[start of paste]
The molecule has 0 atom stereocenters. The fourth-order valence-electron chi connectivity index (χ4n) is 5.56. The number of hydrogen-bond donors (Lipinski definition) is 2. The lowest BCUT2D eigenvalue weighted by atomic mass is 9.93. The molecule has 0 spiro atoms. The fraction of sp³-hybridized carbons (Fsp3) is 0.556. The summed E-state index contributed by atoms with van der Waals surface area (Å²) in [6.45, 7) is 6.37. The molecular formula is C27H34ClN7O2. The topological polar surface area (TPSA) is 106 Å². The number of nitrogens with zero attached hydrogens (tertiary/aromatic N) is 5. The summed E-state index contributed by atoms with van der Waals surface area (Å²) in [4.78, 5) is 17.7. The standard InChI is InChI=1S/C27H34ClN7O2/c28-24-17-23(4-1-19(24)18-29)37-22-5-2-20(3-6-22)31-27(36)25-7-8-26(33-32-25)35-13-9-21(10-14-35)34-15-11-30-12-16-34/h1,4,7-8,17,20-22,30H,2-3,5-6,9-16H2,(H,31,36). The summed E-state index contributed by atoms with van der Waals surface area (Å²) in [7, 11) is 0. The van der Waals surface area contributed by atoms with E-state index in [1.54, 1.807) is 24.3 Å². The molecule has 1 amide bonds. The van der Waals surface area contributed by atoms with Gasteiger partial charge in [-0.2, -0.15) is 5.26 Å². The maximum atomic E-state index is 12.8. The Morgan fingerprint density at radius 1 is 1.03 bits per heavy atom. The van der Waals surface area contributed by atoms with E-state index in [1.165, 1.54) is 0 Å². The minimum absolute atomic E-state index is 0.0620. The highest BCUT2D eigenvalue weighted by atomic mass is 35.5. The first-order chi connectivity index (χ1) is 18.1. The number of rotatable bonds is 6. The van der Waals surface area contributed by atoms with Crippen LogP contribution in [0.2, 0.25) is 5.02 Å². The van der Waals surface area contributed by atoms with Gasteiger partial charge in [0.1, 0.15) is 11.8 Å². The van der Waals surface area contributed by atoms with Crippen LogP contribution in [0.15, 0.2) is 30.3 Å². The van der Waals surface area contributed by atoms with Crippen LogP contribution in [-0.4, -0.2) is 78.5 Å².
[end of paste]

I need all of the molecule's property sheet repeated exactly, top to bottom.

The molecule has 0 atom stereocenters. The fourth-order valence-electron chi connectivity index (χ4n) is 5.56. The number of hydrogen-bond donors (Lipinski definition) is 2. The lowest BCUT2D eigenvalue weighted by atomic mass is 9.93. The molecule has 0 spiro atoms. The fraction of sp³-hybridized carbons (Fsp3) is 0.556. The summed E-state index contributed by atoms with van der Waals surface area (Å²) in [6.45, 7) is 6.37. The molecular formula is C27H34ClN7O2. The topological polar surface area (TPSA) is 106 Å². The number of nitrogens with zero attached hydrogens (tertiary/aromatic N) is 5. The summed E-state index contributed by atoms with van der Waals surface area (Å²) in [4.78, 5) is 17.7. The standard InChI is InChI=1S/C27H34ClN7O2/c28-24-17-23(4-1-19(24)18-29)37-22-5-2-20(3-6-22)31-27(36)25-7-8-26(33-32-25)35-13-9-21(10-14-35)34-15-11-30-12-16-34/h1,4,7-8,17,20-22,30H,2-3,5-6,9-16H2,(H,31,36). The summed E-state index contributed by atoms with van der Waals surface area (Å²) in [7, 11) is 0. The van der Waals surface area contributed by atoms with E-state index in [1.54, 1.807) is 24.3 Å². The molecule has 1 amide bonds. The van der Waals surface area contributed by atoms with Gasteiger partial charge in [-0.2, -0.15) is 5.26 Å². The maximum atomic E-state index is 12.8. The Morgan fingerprint density at radius 1 is 1.03 bits per heavy atom. The van der Waals surface area contributed by atoms with E-state index in [1.165, 1.54) is 0 Å². The minimum absolute atomic E-state index is 0.0620. The highest BCUT2D eigenvalue weighted by atomic mass is 35.5. The first-order chi connectivity index (χ1) is 18.1. The number of rotatable bonds is 6. The van der Waals surface area contributed by atoms with Crippen LogP contribution in [0.2, 0.25) is 5.02 Å². The van der Waals surface area contributed by atoms with Gasteiger partial charge in [0.1, 0.15) is 11.8 Å². The van der Waals surface area contributed by atoms with Crippen LogP contribution in [0.15, 0.2) is 30.3 Å². The van der Waals surface area contributed by atoms with Crippen LogP contribution in [-0.4, -0.2) is 78.5 Å².